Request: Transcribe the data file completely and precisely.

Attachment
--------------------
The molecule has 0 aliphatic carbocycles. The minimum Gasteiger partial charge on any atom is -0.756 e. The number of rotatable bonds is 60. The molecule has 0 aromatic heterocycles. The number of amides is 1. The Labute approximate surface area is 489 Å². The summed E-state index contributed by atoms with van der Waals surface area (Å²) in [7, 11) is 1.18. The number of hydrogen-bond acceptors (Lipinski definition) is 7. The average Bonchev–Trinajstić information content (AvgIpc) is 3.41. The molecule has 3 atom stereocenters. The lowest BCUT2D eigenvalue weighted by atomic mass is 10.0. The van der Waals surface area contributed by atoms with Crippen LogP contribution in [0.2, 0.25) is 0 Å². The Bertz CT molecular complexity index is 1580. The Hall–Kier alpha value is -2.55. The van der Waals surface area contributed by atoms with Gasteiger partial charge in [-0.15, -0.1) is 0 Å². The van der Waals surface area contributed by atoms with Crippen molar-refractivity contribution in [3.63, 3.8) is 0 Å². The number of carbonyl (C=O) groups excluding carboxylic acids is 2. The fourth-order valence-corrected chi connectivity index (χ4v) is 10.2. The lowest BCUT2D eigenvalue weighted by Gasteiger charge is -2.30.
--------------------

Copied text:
The molecule has 0 aliphatic carbocycles. The minimum Gasteiger partial charge on any atom is -0.756 e. The number of rotatable bonds is 60. The molecule has 0 aromatic heterocycles. The number of amides is 1. The Labute approximate surface area is 489 Å². The summed E-state index contributed by atoms with van der Waals surface area (Å²) in [7, 11) is 1.18. The number of hydrogen-bond acceptors (Lipinski definition) is 7. The average Bonchev–Trinajstić information content (AvgIpc) is 3.41. The molecule has 3 atom stereocenters. The lowest BCUT2D eigenvalue weighted by atomic mass is 10.0. The van der Waals surface area contributed by atoms with Crippen LogP contribution in [0.2, 0.25) is 0 Å². The Bertz CT molecular complexity index is 1580. The Hall–Kier alpha value is -2.55. The van der Waals surface area contributed by atoms with Gasteiger partial charge in [-0.15, -0.1) is 0 Å². The van der Waals surface area contributed by atoms with Crippen molar-refractivity contribution in [3.63, 3.8) is 0 Å². The number of carbonyl (C=O) groups excluding carboxylic acids is 2. The fourth-order valence-corrected chi connectivity index (χ4v) is 10.2. The lowest BCUT2D eigenvalue weighted by Gasteiger charge is -2.30.